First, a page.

Budget response: “It’s all very well building more houses, but are renters going to be able to afford to buy them?”

Here are my thought’s on Budget 2017:

Budget 2017 was billed as being targeted on housing, but by focusing on house building the Chancellor virtually ignored the 20% of people who live in privately rented homes.

It’s all very well building more houses, but are renters going to be able to afford to buy them? A quarter of tenants have rented for at least 10 years, and almost half expect never to be able to buy. They can afford to pay mortgages as in most cases they’re paying a landlord’s mortgage! What they can’t afford is a deposit – and until they can save for that there’s no point cutting stamp duty.

Banning tenancy deposits and encouraging landlords and letting agents to turn to deposit replacement insurance would allow the average renter to save close to £1000 towards a deposit. It would also allow the £4.1bn currently held in deposits to be transformed into Help to Buy ISAs.

Housing in the UK needs fixing, but that doesn’t have to mean expensive gestures like the £44bn Budget 2017 promises for housing which we will be waiting a long-time to see the benefit from.

As we’ve said in response to plans to regulate the lettings industry this week, the government doesn’t need to build an entire new regulatory infrastructure to better regulate lettings. It just needs to amend the Housing Act to require letting agents to receive rent in arrears, allowing the Financial Conduct Authority to become the de facto regulator of renting.

Simple changes like this and reforming our out-dated, expensive and ineffectual deposit system would have an immediate impact on renting in the UK – at no cost to the Chancellor.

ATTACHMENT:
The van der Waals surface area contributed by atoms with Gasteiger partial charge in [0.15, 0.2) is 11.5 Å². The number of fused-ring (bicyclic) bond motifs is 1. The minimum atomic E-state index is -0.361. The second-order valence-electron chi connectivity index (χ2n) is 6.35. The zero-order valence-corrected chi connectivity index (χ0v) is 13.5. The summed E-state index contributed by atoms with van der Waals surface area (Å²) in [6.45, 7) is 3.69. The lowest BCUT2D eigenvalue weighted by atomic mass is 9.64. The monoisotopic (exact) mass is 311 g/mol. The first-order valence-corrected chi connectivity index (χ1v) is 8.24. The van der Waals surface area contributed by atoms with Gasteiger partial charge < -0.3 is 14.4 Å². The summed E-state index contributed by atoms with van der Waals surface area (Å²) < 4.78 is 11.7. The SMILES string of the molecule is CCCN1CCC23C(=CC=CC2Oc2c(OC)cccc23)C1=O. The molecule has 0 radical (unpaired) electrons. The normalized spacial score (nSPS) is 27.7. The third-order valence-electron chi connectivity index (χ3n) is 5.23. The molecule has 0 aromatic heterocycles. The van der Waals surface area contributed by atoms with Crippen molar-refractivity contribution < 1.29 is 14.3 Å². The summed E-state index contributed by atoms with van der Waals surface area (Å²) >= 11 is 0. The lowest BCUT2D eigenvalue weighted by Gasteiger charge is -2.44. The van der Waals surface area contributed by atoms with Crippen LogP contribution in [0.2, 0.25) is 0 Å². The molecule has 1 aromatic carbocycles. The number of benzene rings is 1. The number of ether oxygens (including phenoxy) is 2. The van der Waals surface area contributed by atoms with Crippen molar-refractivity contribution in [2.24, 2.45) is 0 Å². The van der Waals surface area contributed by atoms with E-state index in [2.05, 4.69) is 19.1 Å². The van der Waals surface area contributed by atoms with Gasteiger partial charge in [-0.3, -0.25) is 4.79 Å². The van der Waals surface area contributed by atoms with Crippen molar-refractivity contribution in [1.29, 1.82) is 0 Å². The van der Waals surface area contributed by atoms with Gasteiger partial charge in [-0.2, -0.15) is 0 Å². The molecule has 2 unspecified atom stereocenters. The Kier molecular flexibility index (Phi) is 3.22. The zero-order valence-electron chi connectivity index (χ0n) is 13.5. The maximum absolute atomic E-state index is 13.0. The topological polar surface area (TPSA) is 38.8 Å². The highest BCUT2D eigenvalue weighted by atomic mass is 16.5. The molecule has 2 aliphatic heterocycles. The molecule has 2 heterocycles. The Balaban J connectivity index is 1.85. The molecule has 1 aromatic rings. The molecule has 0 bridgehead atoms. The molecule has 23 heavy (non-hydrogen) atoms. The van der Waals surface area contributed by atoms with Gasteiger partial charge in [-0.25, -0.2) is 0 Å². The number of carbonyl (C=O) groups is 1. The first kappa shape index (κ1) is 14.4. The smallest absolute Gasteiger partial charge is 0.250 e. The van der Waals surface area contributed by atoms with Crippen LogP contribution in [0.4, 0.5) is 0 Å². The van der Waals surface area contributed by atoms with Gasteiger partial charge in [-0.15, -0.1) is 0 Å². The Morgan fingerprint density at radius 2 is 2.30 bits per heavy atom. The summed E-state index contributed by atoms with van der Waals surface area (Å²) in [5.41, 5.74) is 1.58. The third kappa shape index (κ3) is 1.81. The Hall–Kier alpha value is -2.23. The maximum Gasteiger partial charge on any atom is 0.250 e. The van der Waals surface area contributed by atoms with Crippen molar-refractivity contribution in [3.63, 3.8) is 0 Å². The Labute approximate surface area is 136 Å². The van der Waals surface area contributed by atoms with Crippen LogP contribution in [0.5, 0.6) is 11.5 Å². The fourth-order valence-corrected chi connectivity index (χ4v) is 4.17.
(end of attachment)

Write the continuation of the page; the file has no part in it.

These are the housing measures Phillip Hammond announced in Budget 2017 today.

  • Stamp duty to be abolished immediately for first-time buyers purchasing properties worth up to £300,000
  • To help those in London and other expensive areas, the first £300,000 of the cost of a £500,000 purchase by all first-time buyers will be exempt from stamp duty, with the remaining £200,000 incurring 5%.
  • £44bn government support for 300,000 new homes a year
  • Councils to be given powers to charge 100% council tax premium on empty properties
  • The compulsory purchase of land banked by developers for financial reasons
  • £400m fund for regenerating housing estates and £1.1bn to unlock strategic sites for development
  • A review into delays in developments given planning permission being started, by Oliver Letwin MP
  • A new homelessness task force

Ajay Jagota is Managing Director of Dlighted an heads the #ditchdepositsnow campaign, which seeks to persuade the government to add an additional deposit free renting option to the three government licensed deposit protection schemes – mydeposits, the Tenancy Deposit Scheme and the Deposit Protection Scheme.

Dlighted is a deposit-free renting solution which replaces traditional cash deposits with low cost deposit replacement insurance, allowing properties to be rented deposit free while providing landlords over £600,000 of protection against legal fees and property damage and a rent guarantee.